Lincei award

Accademia Nazionale dei Lincei, the most important science academy of Italy has awarded Roberta Sessoli of the Università di Firenze and Consorzio INSTM node of the EIMM, the prestigious Premio Linceo 2013 per la Chimica, a prize assigned every 10 years. 
Among the former winners are top scientists such as the late Ivano Bertini, and Gaetano Guerra from the 1993 and 2003 editions respectively.

The prize has been awarded to Roberta Sessoli because of her career based on the study of low-dimensional magnetic material and on the discovery of Single Molecule Magnets. The discovery of this class of molecules opened new perspectives in the field of molecular magnetism. The pioneering studies that she performed overlap both chemistry and physics fields highlighting potential applications in the field of nano-technologies, in particular where this kind of molecules can be seen as possible devices for spintronic applications. A few years ago the top journal Nature identified the research activity of Roberta Sessoli together with some of her colleagues (Barbara, Gatteschi, Novak, Friedman and others) as a milestone in the scientific history of the spin (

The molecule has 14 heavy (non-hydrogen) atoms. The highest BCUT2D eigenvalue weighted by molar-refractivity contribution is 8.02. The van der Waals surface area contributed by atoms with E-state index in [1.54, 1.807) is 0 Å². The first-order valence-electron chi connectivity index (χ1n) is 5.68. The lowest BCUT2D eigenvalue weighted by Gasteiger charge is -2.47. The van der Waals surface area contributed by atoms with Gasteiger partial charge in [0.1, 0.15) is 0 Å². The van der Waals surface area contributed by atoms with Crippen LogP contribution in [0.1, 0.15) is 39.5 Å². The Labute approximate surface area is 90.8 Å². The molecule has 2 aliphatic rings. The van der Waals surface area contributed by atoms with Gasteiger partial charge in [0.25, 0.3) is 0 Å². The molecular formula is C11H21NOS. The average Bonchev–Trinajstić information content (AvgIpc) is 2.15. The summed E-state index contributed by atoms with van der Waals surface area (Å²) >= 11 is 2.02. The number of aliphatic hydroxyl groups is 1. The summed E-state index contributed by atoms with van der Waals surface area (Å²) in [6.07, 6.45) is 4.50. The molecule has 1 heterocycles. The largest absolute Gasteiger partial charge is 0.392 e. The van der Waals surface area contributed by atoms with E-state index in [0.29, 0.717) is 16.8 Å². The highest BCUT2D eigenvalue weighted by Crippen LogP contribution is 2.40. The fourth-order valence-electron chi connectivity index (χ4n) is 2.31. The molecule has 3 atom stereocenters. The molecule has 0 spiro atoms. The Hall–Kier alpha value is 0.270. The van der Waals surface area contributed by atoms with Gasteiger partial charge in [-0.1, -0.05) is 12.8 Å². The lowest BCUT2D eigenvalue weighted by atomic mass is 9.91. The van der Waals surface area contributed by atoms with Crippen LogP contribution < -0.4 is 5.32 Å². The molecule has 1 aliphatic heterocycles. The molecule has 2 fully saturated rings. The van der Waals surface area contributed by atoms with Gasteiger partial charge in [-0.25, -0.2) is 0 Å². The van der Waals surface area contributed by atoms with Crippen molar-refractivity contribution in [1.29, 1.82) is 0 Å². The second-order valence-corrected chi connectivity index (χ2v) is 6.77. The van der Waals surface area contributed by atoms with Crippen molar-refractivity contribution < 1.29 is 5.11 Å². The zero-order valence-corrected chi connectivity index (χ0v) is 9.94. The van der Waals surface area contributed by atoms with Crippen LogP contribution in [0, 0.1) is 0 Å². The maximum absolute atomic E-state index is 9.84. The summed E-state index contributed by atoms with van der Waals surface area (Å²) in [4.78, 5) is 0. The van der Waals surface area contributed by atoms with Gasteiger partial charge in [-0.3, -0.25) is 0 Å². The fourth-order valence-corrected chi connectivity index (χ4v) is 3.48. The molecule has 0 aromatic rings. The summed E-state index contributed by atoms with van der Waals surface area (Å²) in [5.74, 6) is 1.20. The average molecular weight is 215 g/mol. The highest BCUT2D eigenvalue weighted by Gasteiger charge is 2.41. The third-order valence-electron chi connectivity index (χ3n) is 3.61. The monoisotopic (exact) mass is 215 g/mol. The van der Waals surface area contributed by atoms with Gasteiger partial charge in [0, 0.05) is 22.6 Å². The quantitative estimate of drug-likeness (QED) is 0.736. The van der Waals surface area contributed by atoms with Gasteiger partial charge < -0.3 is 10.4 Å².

The Accademia dei Lincei was founded in 1603 by Federico Cesi, an aristocrat, interested in natural history - particularly botany. The academy replaced the first scientific community ever, Giambattista della Porta's Academia Secretorum Naturae in Naples that had been closed by the Inquisition. Cesi founded the Accademia dei Lincei with the Dutch physician Johannes Van Heeck (italianized to Giovanni Ecchio), the mathematician Francesco Stelluti and polymath Anastasio de Filiis. Cesi and his friends aimed to understand all of the natural sciences. This emphasis that set the Lincei apart from the host of sixteenth- and seventeenth-century Italian Academies that were mostly literary and antiquarian. Cesi envisioned a program of free experiment that was respectful of tradition yet unfettered by blind obedience to any authority, even that of Aristotle and Ptolemy whose theories were being called into question by the new science. The four men chose the name "Lincei" (lynx) from Giambattista della Porta's book "Magia Naturalis", which had an illustration of the fabled cat on the cover and the words "...with lynx like eyes, examining those things which manifest themselves, so that having observed them, he may zealously use them". Accademia dei Lincei's symbols were both a lynx and an eagle; animals with keen sight. Among the first participants was Galileo Galilei, who was inducted to the exclusive academy in 1611. The academy published his works and supported him throughout his disputes with the Roman Inquisition. Among the academy's early publications in the fields of astronomy, physics and botany were the study of sunspots and the famous Saggiatore of Galileo, and the Tesoro Messicano (Mexican Treasury) describing the flora, fauna and drugs of the New World, which took decades of labour, up until 1651. The Academy had periods of major and minor activities, but since its foundation its members have included some of the most important Italian (as well as several foreigners) scientists. Particularly over last period we may remember scientists such as: Benedetto Croce, Albert Einstein, Enrico Fermi, Giovanni Gentile, Otto Hahn, Werner Heisenberg, Theodor Mommsen, Antonio Pacinotti, Louis Pasteur, Max Planck, Olinto De Pretto, Augusto Righi, Wilhelm Roentgen, .Ulrich von Wilamowitz-Moellendorff.